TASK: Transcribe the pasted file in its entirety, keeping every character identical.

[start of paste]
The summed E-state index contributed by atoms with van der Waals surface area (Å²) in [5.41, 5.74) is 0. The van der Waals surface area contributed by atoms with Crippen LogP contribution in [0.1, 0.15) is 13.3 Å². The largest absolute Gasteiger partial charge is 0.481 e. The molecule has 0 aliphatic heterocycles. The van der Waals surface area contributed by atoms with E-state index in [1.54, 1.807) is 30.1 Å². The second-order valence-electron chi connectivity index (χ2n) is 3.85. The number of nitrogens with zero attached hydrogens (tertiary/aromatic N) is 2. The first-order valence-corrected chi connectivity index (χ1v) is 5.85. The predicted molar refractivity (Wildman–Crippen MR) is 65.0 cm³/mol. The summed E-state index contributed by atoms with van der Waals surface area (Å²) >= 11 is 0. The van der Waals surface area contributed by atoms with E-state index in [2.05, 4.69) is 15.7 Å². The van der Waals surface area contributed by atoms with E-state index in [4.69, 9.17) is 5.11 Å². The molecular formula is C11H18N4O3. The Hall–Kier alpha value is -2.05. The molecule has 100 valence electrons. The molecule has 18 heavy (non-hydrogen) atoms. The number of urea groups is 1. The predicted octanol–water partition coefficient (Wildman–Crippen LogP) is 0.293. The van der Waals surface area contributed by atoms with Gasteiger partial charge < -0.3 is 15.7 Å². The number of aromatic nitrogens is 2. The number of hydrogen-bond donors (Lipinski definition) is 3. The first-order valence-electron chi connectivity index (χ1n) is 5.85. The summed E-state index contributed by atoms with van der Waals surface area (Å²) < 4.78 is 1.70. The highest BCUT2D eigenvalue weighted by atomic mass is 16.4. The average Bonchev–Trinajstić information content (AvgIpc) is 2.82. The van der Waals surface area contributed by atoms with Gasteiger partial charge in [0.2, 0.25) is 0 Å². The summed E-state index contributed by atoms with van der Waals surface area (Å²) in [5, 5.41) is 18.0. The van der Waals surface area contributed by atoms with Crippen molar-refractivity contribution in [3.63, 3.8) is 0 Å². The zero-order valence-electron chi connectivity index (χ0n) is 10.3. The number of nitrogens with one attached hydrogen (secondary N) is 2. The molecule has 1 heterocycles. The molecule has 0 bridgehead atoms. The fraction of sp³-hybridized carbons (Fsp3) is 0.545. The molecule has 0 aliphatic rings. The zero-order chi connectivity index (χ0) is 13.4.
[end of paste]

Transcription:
The summed E-state index contributed by atoms with van der Waals surface area (Å²) in [5.41, 5.74) is 0. The van der Waals surface area contributed by atoms with Crippen LogP contribution in [0.1, 0.15) is 13.3 Å². The largest absolute Gasteiger partial charge is 0.481 e. The molecule has 0 aliphatic heterocycles. The van der Waals surface area contributed by atoms with E-state index in [1.54, 1.807) is 30.1 Å². The second-order valence-electron chi connectivity index (χ2n) is 3.85. The number of nitrogens with zero attached hydrogens (tertiary/aromatic N) is 2. The first-order valence-corrected chi connectivity index (χ1v) is 5.85. The predicted molar refractivity (Wildman–Crippen MR) is 65.0 cm³/mol. The summed E-state index contributed by atoms with van der Waals surface area (Å²) >= 11 is 0. The van der Waals surface area contributed by atoms with E-state index in [2.05, 4.69) is 15.7 Å². The van der Waals surface area contributed by atoms with E-state index in [4.69, 9.17) is 5.11 Å². The molecular formula is C11H18N4O3. The Hall–Kier alpha value is -2.05. The molecule has 100 valence electrons. The molecule has 18 heavy (non-hydrogen) atoms. The number of urea groups is 1. The predicted octanol–water partition coefficient (Wildman–Crippen LogP) is 0.293. The van der Waals surface area contributed by atoms with Gasteiger partial charge < -0.3 is 15.7 Å². The number of aromatic nitrogens is 2. The number of hydrogen-bond donors (Lipinski definition) is 3. The first-order valence-electron chi connectivity index (χ1n) is 5.85. The summed E-state index contributed by atoms with van der Waals surface area (Å²) < 4.78 is 1.70. The highest BCUT2D eigenvalue weighted by atomic mass is 16.4. The average Bonchev–Trinajstić information content (AvgIpc) is 2.82. The van der Waals surface area contributed by atoms with Gasteiger partial charge in [0.2, 0.25) is 0 Å². The summed E-state index contributed by atoms with van der Waals surface area (Å²) in [5, 5.41) is 18.0. The van der Waals surface area contributed by atoms with Crippen molar-refractivity contribution in [3.63, 3.8) is 0 Å². The zero-order valence-electron chi connectivity index (χ0n) is 10.3. The number of nitrogens with one attached hydrogen (secondary N) is 2. The molecule has 1 heterocycles. The molecule has 0 bridgehead atoms. The fraction of sp³-hybridized carbons (Fsp3) is 0.545. The molecule has 0 aliphatic rings. The zero-order chi connectivity index (χ0) is 13.4.